The purpose of doctoral education

There’s an interesting thread on IT Forum regarding the purpose of doctoral education. I figured as long as I was answering the “what’s the purpose” question I may as well post it here as well.

I am very much in the “steward of the discipline” camp. To me, the notion of stewardship implies a sacred trust. It is a responsibilty to take the work, sacrifice, and dedication of generations before that we have been so fortuante to freely inherit, and to treasure, preserve, and most importantly, extend this work to continue to benefit humanity and bless mankind. It is no small thing to be a steward of a field like education, biology, chemistry, literature, art, and even military science. Hundreds and thousands of people have worn out their lives to bring to light one or two small contributions to these great bodies of expertise and knowledge.

While those who know me will agree that on the surface I am very easy going and informal, deep down I have a great reverence for the opportunity to serve (and I do consider it service) in this stewardship capacity, and (as sappy as it may sound) I feel a great responsibility and desire every day to use this opportunity to benefit those around me. I just hope to make my contribution or two before my life is worn away, and I hope that someone treats my efforts with the
same respect.

Perhaps my thinking is summed up in the language of the signs seen outside so many campgrounds: Leave it better than you found it.

I guess my answer to the question “what is the purpose of doctoral education?” is that it involves the enculturation of stewards into an ever rotating collection of people who reverence their responsibility to their fields and the rest of humanity in this way. Will we get this out of all of our students? Definitely not. Will we see this attitude in 1 out of 100? Probably not. Most will just get their paper and go on to take that academic appointment or professional job it qualifies them for. But a precious few will catch the vision, and so long as one or two do, then all the rest of our work is justified.

1 thought on “The purpose of doctoral education”

  1. David,

    Part of me totally agrees with you, but your response is not quite as complete as I think it should be. You see, if what you propose was all it took to get a PhD, well, I would have had one many years ago. For me, it is the details of the “stewardship” that are important in a doctoral program. It is both the knowledge that our forbearers learned about our specific field, and the field of inquiry within our specialty which must be passed on to future generations.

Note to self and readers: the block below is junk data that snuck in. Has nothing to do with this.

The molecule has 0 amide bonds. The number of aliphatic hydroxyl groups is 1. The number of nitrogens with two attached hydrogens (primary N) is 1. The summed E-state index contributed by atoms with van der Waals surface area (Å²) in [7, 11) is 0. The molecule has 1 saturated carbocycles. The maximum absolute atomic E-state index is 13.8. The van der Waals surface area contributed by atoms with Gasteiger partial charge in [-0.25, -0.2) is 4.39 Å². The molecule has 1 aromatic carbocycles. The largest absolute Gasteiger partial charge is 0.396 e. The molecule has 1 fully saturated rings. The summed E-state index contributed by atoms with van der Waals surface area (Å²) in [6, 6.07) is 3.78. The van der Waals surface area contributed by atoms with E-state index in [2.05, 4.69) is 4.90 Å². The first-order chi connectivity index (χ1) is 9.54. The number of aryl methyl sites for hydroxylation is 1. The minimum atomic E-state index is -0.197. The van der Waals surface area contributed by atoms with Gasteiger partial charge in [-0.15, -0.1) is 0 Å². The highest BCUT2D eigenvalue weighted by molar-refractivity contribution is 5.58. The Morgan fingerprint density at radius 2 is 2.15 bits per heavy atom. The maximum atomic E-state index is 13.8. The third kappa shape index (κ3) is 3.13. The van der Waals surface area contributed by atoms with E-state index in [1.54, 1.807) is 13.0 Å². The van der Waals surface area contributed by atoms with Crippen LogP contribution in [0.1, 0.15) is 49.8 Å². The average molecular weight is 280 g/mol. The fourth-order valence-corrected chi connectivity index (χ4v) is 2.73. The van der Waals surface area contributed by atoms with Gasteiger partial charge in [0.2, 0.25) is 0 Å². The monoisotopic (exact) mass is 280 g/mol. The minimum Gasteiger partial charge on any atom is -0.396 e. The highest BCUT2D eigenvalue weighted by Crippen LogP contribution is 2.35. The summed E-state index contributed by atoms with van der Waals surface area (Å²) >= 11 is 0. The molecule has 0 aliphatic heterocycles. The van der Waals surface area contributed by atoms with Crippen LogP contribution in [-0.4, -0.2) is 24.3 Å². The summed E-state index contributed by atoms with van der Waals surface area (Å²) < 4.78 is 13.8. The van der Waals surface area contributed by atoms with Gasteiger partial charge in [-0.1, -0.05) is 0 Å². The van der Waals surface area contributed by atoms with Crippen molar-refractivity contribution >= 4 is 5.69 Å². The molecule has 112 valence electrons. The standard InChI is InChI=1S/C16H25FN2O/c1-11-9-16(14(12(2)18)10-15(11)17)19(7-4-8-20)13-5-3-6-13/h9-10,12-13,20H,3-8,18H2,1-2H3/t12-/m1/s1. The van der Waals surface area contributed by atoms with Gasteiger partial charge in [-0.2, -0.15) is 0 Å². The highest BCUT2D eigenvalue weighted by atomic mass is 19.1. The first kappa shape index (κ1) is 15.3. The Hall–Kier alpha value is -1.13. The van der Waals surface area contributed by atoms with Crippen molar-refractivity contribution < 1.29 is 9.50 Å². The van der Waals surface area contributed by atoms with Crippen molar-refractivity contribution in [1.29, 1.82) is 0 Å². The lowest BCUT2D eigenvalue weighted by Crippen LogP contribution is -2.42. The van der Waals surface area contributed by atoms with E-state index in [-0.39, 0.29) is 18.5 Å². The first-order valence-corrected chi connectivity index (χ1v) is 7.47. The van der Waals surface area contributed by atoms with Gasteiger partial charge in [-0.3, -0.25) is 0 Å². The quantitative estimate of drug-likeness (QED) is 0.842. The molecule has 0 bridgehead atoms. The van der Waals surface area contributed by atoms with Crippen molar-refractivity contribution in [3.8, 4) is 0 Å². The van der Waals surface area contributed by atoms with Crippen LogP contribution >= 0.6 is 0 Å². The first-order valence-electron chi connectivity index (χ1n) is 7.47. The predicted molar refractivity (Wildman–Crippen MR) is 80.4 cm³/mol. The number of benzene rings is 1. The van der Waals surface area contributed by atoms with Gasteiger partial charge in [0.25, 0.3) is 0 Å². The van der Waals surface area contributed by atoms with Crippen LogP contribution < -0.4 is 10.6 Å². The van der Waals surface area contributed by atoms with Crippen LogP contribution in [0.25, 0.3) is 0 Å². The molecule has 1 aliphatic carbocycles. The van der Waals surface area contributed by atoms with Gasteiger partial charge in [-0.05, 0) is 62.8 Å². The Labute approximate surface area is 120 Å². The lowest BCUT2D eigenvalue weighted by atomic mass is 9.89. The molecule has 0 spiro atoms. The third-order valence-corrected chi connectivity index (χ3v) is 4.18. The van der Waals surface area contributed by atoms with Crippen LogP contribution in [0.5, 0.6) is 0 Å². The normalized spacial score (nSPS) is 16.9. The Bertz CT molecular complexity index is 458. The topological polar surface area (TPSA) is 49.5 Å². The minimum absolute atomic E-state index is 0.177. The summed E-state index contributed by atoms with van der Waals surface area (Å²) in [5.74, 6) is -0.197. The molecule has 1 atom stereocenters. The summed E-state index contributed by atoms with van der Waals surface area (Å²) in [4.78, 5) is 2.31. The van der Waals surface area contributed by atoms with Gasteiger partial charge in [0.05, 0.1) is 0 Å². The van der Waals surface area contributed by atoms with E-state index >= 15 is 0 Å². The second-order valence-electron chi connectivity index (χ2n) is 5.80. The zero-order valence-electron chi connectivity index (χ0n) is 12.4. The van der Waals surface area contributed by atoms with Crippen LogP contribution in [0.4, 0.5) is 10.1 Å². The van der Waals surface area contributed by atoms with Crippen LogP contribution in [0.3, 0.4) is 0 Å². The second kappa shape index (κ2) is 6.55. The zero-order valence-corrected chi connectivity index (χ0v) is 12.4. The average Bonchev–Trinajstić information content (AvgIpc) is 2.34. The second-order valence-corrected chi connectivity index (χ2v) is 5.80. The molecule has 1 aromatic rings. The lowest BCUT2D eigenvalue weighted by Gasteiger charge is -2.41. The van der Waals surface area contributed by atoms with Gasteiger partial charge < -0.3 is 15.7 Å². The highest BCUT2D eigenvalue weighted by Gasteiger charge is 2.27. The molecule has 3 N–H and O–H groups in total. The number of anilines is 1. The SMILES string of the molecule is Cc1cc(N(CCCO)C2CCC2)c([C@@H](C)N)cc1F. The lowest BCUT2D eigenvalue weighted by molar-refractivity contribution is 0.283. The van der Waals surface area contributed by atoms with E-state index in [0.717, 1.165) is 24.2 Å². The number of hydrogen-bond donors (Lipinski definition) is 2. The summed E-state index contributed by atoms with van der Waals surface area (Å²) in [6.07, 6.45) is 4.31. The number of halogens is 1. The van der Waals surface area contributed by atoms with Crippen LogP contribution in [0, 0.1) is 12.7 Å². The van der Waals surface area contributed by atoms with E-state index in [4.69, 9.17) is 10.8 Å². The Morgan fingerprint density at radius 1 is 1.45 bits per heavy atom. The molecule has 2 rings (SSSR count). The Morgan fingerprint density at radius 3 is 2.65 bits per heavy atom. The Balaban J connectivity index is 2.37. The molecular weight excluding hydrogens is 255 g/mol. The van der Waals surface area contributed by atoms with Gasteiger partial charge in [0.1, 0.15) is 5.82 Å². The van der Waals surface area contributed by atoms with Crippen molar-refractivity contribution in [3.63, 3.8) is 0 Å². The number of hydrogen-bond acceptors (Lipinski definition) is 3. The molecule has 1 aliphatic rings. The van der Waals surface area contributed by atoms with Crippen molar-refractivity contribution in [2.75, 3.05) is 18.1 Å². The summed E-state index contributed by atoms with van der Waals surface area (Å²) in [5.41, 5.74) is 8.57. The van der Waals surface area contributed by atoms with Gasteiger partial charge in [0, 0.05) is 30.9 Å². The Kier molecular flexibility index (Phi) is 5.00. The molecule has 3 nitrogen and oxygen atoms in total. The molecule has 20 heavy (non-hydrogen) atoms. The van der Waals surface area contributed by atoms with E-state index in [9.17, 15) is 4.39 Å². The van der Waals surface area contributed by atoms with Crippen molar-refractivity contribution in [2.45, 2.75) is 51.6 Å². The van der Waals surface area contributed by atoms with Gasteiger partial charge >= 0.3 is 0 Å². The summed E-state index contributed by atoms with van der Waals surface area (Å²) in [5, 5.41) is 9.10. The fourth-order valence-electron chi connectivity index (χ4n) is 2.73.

I agree that many individuals who earn those three little letters will not have your view of stewardship, and while I find that a shame, the pessimist in me (and yes, the cruel world has caused me to gain some pessimism) acknowledges that this is simply a fact of human nature. What we can, and should in my opinion, gain from a doctoral program, whether we view ourselves as stewards or not, is to have an intimate knowledge of the history of our chosen field and the ability to contribute positively to this field.

    For me, I came into our field yearning to be a steward, such as you describe, and I knew that I lacked the historical foundations necessary to be the steward I hope to become. Despite the requirements of a specific academic program, I will not be ready to be called Doctor until I feel that I have such a foundation and that I can help others to became equally literate in the foundations of our field.

    While I hope that others in my program, and my future students, will feel the need to be stewards, I do not feel that that alone is the purpose of a doctoral program. However, an exceptional doctoral program should foster such intents.

    All that said, one of my greatest joys each day, is knowing that you and the COSL team share the same passion to “benefit humanity and bless mankind”. I am so very proud to be part of a group that I believe in so deeply.

    Thank you!

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